“Nice Girls (still) Don’t Get the Corner Office”

One of my goals for the month of July is to read two career development books. I just finished “Nice Girls Still Don’t get the Corner Office” and have moved on to “Leave your Mark“. As a whole I really wasn’t sure what to expect from “Nice Girls Still Don’t get the Corner Office” (the revised/updated version of “Nice Girls Don’t get the Corner Office”); I just haven’t read many books in this category!

book-shelf

The book was structured as 133 tips for women in the workplace, with each tip serving as a “mini chapter”. ¬†The tips were separated into sub categories “How You Play the Game”, ¬†“How You Act”, “How You Think”, “How You Brand and Market Yourself”, “How You Sound”, “How You Look” and “How You Respond”. The author, Lois P. Frankel is a psychologist who works as a career coach/counselor and utilizes her years of experience working with women as a reference for the book. The emphasis of the book isn’t placed on not being “nice” as the title may imply at face value but rather on not acting like “helpless little girls” in the workplace and rather as the empowered adult women we are!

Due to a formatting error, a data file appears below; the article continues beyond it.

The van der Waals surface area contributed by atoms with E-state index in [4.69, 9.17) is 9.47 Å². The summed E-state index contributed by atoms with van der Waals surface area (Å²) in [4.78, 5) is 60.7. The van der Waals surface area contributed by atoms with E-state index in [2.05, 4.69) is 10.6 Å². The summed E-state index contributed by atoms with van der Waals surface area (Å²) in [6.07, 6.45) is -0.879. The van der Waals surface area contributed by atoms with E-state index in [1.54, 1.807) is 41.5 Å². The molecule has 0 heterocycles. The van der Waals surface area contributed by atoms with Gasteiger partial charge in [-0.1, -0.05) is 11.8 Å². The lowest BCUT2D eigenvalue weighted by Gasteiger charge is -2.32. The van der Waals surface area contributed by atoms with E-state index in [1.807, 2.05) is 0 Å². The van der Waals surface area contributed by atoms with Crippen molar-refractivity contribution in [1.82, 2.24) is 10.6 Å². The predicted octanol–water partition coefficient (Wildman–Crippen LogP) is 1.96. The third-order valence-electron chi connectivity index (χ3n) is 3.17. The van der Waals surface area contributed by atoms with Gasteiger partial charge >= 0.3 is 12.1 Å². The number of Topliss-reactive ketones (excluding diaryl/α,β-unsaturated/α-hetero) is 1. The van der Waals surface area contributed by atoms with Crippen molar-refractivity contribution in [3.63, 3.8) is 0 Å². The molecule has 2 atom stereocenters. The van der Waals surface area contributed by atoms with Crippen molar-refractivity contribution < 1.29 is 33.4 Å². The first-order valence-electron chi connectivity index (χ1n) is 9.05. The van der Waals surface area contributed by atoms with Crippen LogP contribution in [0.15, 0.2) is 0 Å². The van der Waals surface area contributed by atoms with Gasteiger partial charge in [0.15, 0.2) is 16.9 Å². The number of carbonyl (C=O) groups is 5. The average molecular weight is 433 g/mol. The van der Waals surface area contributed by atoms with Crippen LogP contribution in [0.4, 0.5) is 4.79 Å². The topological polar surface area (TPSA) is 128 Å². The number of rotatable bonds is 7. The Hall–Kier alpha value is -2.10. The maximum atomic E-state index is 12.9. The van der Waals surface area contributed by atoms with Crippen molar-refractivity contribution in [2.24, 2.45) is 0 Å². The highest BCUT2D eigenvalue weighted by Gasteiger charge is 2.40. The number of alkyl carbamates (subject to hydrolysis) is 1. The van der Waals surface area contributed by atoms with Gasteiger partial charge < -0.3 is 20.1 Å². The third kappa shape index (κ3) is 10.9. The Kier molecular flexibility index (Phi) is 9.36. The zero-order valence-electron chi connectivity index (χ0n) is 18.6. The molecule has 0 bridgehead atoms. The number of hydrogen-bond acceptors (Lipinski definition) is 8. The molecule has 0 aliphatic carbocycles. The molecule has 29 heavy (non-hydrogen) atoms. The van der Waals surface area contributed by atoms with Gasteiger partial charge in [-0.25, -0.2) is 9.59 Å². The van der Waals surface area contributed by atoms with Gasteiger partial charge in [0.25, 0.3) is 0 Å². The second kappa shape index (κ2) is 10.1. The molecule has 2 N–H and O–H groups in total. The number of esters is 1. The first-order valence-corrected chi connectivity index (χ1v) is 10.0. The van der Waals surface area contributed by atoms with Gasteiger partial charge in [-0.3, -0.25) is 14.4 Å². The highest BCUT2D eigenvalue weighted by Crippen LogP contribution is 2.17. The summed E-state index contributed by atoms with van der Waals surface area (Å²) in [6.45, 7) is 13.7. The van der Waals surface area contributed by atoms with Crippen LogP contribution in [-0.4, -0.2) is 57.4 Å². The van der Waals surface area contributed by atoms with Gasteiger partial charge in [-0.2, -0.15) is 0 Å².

Overall the book was informative and I would recommend any early twenty-something girl pick it up and give it a quick read/skim. Some of the tips were more applicable to me than others, for instance I definitely need to work on asserting myself and not making statements as weak questions but I’m not concerned about gossiping, grooming in public, wearing inappropriate makeup or treating my boss as a father figure. I read the book in its entirety but for anyone with time constraints you could easily skip around to the chapters you feel most apply to you and the book would still completely make sense.

Nice-girls-still-dont-get-the-corner-office